What Are Multiple Star Systems? Double, Triple, Even Seven Star Systems

Not all stars are alone. Some come in pairs and more. And when there are multiple stars in a system, watch the cosmic sparks fly.


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Team: Fraser Cain – @fcain / [email protected]
Karla Thompson – @karlaii
Chad Weber – [email protected]

When we do finally learn the full truth about our place in the galaxy, and we’re invited to join the Galactic Federation of Planets, I’m sure we’ll always be seen as a quaint backwater world orbiting a boring single star.

The terrifying tentacle monsters from the nightmare tentacle world will gurgle horrifying, but clearly condescending comments about how we’ve only got a single star in the Solar System.

The beings of pure energy will remark how only truly enlightened civilizations can come from systems with at least 6 stars, insulting not only humanity, but also the horrifying tentacle monsters, leading to another galaxy spanning conflict.

Yes, we’ll always be making up for our stellar deficit in the eyes of aliens, or whatever those creepy blobs use for eyes.

What we lack in sophistication, however, we make up in volume. In our Milky Way, fully 2/3rds of star systems only have a single star. The last 1/3rd is made up of multiple star systems.

We’re taking binary stars, triple star systems, even exotic 7 star systems. When you mix and match different types of stars in various Odd Couple stellar apartments, the results get interesting.

Consider our own Solar System, where the Sun and planets formed together out a cloud of gas and dust. Gravity collected material into the center of the Solar System, becoming the Sun, while the rest of the disk spun up faster and faster. Eventually our star ignited its fusion furnace, blasting out the rest of the stellar nebula.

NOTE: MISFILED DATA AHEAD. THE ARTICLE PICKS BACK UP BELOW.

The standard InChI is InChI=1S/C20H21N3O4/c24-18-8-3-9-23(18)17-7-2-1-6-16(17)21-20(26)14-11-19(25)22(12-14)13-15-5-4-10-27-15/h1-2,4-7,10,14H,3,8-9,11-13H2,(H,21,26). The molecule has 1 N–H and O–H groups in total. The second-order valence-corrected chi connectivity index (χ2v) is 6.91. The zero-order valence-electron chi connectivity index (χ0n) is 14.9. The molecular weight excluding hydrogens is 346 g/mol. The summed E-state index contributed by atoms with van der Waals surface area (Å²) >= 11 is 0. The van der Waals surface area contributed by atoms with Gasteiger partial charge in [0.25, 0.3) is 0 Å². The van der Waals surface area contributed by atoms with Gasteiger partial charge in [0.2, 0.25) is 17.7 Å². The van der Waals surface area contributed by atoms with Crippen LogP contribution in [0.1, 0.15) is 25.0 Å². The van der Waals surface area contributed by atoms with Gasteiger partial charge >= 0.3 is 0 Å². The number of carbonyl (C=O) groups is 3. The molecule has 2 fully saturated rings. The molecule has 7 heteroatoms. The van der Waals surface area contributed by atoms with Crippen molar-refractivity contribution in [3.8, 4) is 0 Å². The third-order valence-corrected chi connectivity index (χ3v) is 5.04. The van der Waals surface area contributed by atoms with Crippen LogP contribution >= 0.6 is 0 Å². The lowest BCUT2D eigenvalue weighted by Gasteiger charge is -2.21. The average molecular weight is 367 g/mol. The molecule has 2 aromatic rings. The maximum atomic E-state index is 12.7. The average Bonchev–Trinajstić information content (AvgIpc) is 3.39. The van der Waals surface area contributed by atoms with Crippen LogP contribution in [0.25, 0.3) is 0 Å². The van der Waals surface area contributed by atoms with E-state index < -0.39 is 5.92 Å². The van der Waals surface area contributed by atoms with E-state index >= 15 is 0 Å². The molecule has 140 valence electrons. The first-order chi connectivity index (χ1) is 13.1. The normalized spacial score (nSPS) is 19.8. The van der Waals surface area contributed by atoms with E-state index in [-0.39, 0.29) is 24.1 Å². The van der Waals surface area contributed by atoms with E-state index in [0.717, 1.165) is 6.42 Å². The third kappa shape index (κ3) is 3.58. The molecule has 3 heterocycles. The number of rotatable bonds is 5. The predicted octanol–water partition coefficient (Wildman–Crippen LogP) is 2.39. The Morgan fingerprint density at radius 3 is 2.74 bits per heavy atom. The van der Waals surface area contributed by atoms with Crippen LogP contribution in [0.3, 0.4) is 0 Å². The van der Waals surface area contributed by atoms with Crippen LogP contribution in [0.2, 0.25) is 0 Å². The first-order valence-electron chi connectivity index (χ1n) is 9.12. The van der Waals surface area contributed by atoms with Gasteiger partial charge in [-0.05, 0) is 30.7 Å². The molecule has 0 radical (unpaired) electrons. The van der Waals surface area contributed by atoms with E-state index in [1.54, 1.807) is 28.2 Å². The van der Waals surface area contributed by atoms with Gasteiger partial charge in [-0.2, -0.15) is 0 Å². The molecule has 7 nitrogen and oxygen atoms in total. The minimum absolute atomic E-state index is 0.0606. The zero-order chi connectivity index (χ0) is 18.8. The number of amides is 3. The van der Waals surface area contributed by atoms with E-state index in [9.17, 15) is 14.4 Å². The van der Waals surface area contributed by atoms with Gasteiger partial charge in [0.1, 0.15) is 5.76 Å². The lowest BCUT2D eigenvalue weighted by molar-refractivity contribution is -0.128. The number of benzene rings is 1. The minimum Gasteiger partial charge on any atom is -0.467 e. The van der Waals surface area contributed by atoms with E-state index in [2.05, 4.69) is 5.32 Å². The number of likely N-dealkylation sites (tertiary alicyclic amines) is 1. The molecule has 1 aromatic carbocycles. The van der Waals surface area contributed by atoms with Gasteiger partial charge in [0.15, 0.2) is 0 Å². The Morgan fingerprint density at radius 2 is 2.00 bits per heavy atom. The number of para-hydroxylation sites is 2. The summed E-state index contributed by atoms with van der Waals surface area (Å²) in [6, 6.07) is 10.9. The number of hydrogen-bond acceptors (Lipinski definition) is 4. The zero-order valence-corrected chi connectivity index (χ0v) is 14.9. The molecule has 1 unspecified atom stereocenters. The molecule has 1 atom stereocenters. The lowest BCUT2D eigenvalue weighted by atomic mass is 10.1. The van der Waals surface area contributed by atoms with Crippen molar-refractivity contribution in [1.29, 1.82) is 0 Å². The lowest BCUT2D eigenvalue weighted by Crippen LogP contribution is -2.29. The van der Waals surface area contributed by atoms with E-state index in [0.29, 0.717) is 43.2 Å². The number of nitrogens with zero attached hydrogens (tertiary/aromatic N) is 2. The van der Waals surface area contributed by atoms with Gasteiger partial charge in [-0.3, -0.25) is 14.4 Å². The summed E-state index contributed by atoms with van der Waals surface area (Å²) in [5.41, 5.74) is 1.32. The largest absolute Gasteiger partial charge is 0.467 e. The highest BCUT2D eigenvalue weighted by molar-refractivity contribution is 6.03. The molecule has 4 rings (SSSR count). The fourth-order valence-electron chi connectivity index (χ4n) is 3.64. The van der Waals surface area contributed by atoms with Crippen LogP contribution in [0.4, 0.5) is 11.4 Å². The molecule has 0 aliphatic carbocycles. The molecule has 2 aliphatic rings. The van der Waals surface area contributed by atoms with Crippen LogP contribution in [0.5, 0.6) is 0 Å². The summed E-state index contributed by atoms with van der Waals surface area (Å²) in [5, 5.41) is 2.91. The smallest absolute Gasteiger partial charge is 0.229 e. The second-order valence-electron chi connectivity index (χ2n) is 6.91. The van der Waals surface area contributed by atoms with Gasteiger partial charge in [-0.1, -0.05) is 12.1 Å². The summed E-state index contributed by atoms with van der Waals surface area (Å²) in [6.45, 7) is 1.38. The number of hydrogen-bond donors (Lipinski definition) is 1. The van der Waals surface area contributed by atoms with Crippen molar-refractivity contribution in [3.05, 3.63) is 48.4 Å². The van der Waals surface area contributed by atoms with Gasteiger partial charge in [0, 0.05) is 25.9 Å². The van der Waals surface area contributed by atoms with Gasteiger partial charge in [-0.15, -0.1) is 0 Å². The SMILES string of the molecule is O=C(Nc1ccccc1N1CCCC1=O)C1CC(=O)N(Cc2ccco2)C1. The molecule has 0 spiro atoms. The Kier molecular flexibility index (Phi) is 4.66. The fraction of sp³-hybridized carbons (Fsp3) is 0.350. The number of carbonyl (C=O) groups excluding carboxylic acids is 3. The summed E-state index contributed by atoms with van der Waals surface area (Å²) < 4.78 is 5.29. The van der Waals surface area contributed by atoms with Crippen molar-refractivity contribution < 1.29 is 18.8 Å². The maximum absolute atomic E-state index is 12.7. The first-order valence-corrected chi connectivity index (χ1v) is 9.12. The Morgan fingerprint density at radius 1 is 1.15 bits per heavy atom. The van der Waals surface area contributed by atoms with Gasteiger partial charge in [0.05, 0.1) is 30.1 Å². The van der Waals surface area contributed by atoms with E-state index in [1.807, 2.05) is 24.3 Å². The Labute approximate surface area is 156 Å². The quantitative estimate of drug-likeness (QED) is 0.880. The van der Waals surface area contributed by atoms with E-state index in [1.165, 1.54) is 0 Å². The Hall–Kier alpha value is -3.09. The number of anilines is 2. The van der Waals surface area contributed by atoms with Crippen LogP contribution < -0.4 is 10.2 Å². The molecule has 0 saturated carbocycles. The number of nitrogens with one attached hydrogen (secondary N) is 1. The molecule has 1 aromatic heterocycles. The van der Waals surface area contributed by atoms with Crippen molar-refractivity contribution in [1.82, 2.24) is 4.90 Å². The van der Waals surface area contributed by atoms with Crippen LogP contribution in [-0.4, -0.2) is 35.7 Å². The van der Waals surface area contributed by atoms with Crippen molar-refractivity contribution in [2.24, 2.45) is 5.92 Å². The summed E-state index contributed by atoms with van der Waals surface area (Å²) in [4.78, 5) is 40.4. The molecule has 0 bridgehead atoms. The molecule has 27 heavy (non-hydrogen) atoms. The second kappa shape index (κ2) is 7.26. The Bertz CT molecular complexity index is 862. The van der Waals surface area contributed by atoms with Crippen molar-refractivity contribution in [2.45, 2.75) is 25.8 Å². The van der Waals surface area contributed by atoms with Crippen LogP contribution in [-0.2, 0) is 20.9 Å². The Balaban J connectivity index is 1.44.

But different stellar nebulae can lead to the formation of multiple stars instead. What you get depends on the mass of the cloud, and how fast it’s rotating.

Check out this amazing photograph of a multiple star system forming right now.

In this image, you can see three stars forming together, two at the center, about 60 astronomical units away from each other (60 times the distance from the Earth to the Sun), and then a third orbiting 183 AU away.

It’s estimated these stars are only 10,000 to 20,000 years old. This is one of the most amazing astronomy pictures I ever seen.

When you have two stars, that’s a binary system. If the stars are similar in mass to each other, then they orbit a common point of mass, known as the barycenter. If the stars are different masses, then it can appear that one star is orbiting the other, like a planet going around a star.

When you look up in the sky, many of the single stars you see are actually binary stars, and can be resolved with a pair of binoculars or a small telescope. For example, in a good telescope, Alpha Centauri can be resolved into two equally bright stars, with the much dimmer Proxima Centauri hanging out nearby.

You have to be careful, though, sometimes stars just happen to be beside each other in the sky, but they’re not actually orbiting one another – this is known as an optical binary. It’s a trap.

Astronomers find that you can then get binary stars with a third companion orbiting around them. As long as the third star is far enough away, the whole system can be stable. This is a triple star system.

You can get two sets of binary stars orbiting each other, for a quadruple star system.

In fact, you can build up these combinations of stars up. For example, the star system Nu Scorpii has 7 stars in a single system. All happily orbiting one another for eons.

In a moment, we’re going to talk about how these multiple star systems can get into mischief, but first, I’d like to thank George Dietrich, Frederick Kroh, Charles McElveen, and the rest of our 648 patrons for their generous support. If you love what we’re doing and want to help out, head over to patreon.com/universetoday.

If stars remained unchanging forever, then this would be the end of our story.

However, as we’ve discussed in other episodes, stars change over time, bloating up as red giants, detonating as supernovae and turning into bizarre objects, like white dwarfs, neutron stars and even black holes.

And when these occur in multiple star systems, well, watch the sparks fly.